"..should of" instead of "should have"

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NearThere

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I noticed Canadians seem to use it more. Is that grammatically correct?

Has it been accepted by majority as correct English?
 

2006

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I noticed Canadians seem to use it more. Is that grammatically correct?

Has it been accepted by majority as correct English?
"should of" makes no grammatical sense and is not correct English. It is a misspelling of "should've", as the two have the same pronunciation.
Even "should've" seems to be used more in casual writing, while "should have" is more formal.
 

riverkid

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I noticed Canadians seem to use it more. Is that grammatically correct?

Has it been accepted by the majority as correct English?

2006 described the reason for this well, but I wonder why, 2006, you felt the need to make mention that should've is used "more" in casual writing. Could it be because it's a casual collocation?

How did you determine that Canadians seem to use it more, NearThere?
 

NearThere

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I visited a message board of a reality TV show in US called "the bachlor" a couple of years ago, where the luckiest man in the world (undeserving may I say) got to pick one out of 25 gorgeous women, idealy at the end of the show, to be his wife/fiance/girlfriend (but statically the relationship never lasted a seaon--just pick any season of the year). Anyway, the bachlor was Canadian, therefore a lot of the patrons of the message board were Canadians. I noticed thier constant usage of the phrase as if it's common or acceptable in their language.
 

riverkid

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I visited a message board of a reality TV show in US called "the bachlor" a couple of years ago, where the luckiest man in the world (undeserving may I say) got to pick one out of 25 gorgeous women, idealy at the end of the show, to be his wife/fiance/girlfriend (but statically the relationship never lasted a seaon--just pick any season of the year). Anyway, the bachlor was Canadian, therefore a lot of the patrons of the message board were Canadians. I noticed thier constant usage of the phrase as if it's common or acceptable in their language.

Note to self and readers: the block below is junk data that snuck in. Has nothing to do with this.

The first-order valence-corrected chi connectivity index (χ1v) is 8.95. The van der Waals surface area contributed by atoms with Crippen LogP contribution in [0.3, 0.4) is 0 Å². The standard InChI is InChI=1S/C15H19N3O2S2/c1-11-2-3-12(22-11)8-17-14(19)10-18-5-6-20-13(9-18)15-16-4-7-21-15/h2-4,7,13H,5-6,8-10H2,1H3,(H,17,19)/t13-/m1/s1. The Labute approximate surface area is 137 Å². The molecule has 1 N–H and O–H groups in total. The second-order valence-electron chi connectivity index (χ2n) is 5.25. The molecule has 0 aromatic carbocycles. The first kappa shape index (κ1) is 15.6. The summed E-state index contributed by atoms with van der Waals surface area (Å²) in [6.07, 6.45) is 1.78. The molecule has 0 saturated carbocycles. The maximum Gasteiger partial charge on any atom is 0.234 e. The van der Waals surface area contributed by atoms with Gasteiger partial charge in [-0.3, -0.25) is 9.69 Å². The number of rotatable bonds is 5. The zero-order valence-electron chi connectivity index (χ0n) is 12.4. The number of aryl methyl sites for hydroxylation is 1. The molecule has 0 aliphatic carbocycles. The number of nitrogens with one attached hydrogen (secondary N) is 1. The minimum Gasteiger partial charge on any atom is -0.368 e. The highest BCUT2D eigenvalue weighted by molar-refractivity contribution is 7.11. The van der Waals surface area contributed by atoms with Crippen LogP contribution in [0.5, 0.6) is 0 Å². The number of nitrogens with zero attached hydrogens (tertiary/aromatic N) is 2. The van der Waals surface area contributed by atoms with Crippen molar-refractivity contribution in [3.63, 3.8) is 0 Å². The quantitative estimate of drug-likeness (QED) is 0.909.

Thanks, Near There.

I did a little comparison using google, not at all scientific mind you, but it offers some measure of support for your conjecture.

+++++++++++++++++++++
Canada region:
Results 1 - 10 of about 129,000 English pages for "should of"

Population: 33,390,141 --> 0.00386%

USA region:
Results 1 - 10 of about 4,640,000 English pages for "should of".

Population: 301,139,947 --> 0.00154%

United Kingdom region:

Results 1 - 10 of about 219,000 English pages for "should of".

Population: 60,776,238 --> 0.00360%

+++++++++++++++++++++++++++++++

I've always thought that it was a mistake based on the fact that the two sounds are homophonic but maybe it's used by some speakers as a text shortcut.
 

2006

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but I wonder why, 2006, you felt the need to make mention that should've is used "more" in casual writing.
It's a good question, and I even wondered if I should address that point. However, I'm quite sure "should've" wouldn't be used in a very formal document such as a government law or a legal presentation. Even in a newspaper or magazine article, one usually sees "should have", "would have", etc.
On the other hand, I would not be surprised at all to see "should've" in an email.
Do you agree?
Could it be because it's a casual collocation?

How did you determine that Canadians seem to use it more, NearThere?
2006
 

NearThere

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Oops, I just realized you're Canadian (the information was well within my peripheral vison--a little to the upper right corner to be exact). I hope I didn't offend anyone, that's not my intention. And thanks for the information.
 

riverkid

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Originally Posted by riverkid View Post
but I wonder why, 2006, you felt the need to make mention that should've is used "more" in casual writing.

2006: It's a good question, and I even wondered if I should address that point. However, I'm quite sure "should've" wouldn't be used in a very formal document such as a government law or a legal presentation. Even in a newspaper or magazine article, one usually sees "should have", "would have", etc.
On the other hand, I would not be surprised at all to see "should've" in an email.
Do you agree?

I do indeed. I checked one newspaper, picked at random, [though I purposefully avoided Faux News because it ain't a news gathering forum, it's a propaganda machine] the Chicago Sun-Times.

There were no hits for the contracted should've and 103 hits for should have.
 
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